School of Civil, Environmental and Mining Engineering

Postgraduate research

Further information

A-Z staff research profiles

Current and completed research by our postgraduate students.

Contact

Yasha Hetzel

Phone: (+61 8) 6488 8112


Start date

Mar 2009

Submission date

Mar 2013

Yasha Hetzel

Yasha Hetzel profile photo

Thesis

Mixing and transport proceses in Shark Bay, Western Australia

Summary

The success of many marine mollusc species is strongly dependent upon hydrodynamic conditions that retain or transport larvae to favorable settling grounds. To effectively manage these fisheries, it is therefore essential to understand the dominant circulation and mixing processes in these regions. In Shark Bay, a large hypersaline bay in the arid northwest of Australia, the scallop (Amusium balloti) trawl fishery has experienced dramatic inter-annual variability in catch. My research aims to understand how hydrodynamic processes within the bay influence the dispersal and survival of the scallop larvae. Using a combination of field measurements (temperature, salinity, and current velocities) and numerical modeling, we have shown that dense saline bottom currents, driven by horizontal salinity gradients, flush water from the bay during the scallop spawning season. While these bottom currents are invisible to an observer on the surface, they could potentially determine the fate of scallop larvae drifting with the current.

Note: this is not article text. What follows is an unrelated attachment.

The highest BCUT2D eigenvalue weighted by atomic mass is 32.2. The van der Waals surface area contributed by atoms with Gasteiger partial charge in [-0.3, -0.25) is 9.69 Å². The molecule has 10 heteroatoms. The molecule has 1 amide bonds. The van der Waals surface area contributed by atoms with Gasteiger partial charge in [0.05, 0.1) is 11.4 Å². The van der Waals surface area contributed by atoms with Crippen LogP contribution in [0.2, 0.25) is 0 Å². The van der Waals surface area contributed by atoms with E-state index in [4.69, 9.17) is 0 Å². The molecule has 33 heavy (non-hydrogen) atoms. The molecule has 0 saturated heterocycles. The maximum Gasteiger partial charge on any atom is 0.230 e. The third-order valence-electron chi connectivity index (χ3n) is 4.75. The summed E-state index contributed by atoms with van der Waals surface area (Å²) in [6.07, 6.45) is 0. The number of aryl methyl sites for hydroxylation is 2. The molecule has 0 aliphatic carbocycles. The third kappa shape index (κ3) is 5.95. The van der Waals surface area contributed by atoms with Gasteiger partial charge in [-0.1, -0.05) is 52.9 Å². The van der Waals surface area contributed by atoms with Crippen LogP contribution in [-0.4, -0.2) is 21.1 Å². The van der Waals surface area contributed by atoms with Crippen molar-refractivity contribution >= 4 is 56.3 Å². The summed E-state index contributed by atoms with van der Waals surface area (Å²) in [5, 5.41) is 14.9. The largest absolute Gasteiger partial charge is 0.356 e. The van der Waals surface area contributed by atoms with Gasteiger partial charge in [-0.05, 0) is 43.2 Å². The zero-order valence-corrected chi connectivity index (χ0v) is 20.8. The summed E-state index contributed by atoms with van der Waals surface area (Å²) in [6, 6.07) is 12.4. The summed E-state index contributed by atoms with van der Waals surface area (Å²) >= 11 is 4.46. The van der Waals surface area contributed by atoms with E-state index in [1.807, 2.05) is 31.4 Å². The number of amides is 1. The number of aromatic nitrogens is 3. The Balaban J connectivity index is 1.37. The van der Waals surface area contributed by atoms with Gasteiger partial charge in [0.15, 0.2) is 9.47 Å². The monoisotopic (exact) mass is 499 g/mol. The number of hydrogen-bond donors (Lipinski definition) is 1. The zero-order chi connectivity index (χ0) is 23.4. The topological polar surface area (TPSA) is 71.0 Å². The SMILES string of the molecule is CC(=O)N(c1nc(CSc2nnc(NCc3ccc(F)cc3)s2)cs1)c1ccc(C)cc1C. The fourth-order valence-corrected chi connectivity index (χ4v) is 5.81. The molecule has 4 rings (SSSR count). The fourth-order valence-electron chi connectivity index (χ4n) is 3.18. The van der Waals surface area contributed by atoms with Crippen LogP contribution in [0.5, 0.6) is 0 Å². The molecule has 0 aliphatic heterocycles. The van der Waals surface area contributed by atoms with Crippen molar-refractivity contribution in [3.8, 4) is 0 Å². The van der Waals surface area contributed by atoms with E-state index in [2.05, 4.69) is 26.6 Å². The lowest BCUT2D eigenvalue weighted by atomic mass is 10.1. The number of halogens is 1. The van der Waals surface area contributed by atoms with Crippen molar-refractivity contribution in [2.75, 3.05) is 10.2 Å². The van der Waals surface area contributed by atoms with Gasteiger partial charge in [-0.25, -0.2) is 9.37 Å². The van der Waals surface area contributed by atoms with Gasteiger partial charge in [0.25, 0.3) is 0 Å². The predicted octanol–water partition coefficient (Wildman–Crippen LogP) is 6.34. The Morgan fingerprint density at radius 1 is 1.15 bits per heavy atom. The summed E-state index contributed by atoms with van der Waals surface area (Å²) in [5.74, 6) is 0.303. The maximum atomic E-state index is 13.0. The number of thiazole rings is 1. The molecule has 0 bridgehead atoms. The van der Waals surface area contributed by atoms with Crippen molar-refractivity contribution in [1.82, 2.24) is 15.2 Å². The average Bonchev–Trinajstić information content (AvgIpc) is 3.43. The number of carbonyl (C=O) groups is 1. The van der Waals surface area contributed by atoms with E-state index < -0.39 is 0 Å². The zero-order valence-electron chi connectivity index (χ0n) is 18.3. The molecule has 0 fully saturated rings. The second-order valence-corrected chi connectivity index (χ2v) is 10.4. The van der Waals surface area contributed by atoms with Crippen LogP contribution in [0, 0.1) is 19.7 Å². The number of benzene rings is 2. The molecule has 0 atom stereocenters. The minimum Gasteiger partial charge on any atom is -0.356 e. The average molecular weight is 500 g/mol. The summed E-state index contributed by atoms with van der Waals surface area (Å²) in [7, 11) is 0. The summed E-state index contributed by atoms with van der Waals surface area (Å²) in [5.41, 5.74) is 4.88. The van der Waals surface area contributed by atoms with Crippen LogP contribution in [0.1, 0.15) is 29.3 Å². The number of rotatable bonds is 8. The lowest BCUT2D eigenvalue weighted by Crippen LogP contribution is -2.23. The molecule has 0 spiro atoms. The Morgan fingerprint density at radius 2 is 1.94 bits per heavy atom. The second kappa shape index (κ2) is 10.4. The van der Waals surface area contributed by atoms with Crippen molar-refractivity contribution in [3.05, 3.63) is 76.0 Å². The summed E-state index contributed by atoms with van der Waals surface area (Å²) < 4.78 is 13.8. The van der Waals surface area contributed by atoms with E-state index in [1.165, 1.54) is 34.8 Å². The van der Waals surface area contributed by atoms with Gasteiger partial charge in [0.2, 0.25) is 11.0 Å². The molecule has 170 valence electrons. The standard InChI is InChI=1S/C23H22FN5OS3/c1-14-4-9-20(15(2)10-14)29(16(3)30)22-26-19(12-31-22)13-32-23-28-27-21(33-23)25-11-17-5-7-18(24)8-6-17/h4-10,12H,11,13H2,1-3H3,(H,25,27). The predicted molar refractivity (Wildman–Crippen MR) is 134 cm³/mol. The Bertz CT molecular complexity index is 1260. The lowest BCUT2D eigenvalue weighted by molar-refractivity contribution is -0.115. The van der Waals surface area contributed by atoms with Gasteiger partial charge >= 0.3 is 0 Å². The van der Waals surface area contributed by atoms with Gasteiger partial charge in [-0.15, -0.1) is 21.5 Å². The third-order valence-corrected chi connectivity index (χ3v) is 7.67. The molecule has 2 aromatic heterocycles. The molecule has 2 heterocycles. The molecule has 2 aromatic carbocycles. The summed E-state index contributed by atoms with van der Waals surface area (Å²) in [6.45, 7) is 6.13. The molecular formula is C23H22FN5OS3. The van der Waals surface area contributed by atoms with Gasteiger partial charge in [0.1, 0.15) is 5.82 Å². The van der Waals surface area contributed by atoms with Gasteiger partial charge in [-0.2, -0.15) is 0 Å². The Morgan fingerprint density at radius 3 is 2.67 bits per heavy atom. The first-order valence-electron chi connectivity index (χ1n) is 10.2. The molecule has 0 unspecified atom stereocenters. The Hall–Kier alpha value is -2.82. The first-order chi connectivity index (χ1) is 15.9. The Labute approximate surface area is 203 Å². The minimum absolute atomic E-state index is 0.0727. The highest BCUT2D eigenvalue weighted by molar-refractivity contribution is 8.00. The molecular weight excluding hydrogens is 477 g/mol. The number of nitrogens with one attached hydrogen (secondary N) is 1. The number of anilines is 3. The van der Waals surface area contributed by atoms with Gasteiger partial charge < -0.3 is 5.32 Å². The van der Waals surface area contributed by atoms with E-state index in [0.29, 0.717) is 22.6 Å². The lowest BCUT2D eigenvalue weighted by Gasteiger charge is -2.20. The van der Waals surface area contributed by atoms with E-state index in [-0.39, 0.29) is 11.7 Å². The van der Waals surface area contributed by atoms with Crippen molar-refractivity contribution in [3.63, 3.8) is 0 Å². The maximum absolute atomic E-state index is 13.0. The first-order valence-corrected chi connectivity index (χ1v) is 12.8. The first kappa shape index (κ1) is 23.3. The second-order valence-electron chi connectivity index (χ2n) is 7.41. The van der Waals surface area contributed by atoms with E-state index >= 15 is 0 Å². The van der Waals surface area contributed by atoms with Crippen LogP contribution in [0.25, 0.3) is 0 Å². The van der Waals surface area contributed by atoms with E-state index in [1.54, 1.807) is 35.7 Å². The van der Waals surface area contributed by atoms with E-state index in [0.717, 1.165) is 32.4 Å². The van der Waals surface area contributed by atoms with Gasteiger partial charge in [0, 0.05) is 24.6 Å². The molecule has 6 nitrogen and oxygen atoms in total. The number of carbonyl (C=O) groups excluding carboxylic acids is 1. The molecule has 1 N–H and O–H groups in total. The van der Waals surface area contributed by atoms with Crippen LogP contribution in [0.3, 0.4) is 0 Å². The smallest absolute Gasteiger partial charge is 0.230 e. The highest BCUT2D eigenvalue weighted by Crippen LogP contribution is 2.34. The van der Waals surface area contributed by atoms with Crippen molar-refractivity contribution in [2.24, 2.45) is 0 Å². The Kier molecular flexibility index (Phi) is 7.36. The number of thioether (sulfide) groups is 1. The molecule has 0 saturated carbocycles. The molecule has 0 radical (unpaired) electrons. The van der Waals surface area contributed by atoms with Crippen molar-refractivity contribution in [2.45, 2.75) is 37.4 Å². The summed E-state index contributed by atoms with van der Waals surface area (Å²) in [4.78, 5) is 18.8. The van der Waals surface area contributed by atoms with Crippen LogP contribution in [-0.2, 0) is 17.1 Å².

Why my research is important

A better understanding of the physical processes driving larval dispersal and settlement will enhance the predictive capability of fisheries scientists, and allow for improved management of the scallop fishery in Shark Bay. More broadly, the dense water outflows also play a major role in maintaining the health of the ecosystem, exchanging water, heat, salt, nutrients and pollutants between shallow coastal regions and offshore waters.

Funding

  • International Postgraduate Research Scholarship (IPRS)
  • Fisheries Research and Development Corporation (FRDC)

 

School of Civil, Environmental and Mining Engineering

This Page

Last updated:
Thursday, 19 September, 2013 11:39 AM

http://www.ceme.uwa.edu.au/416645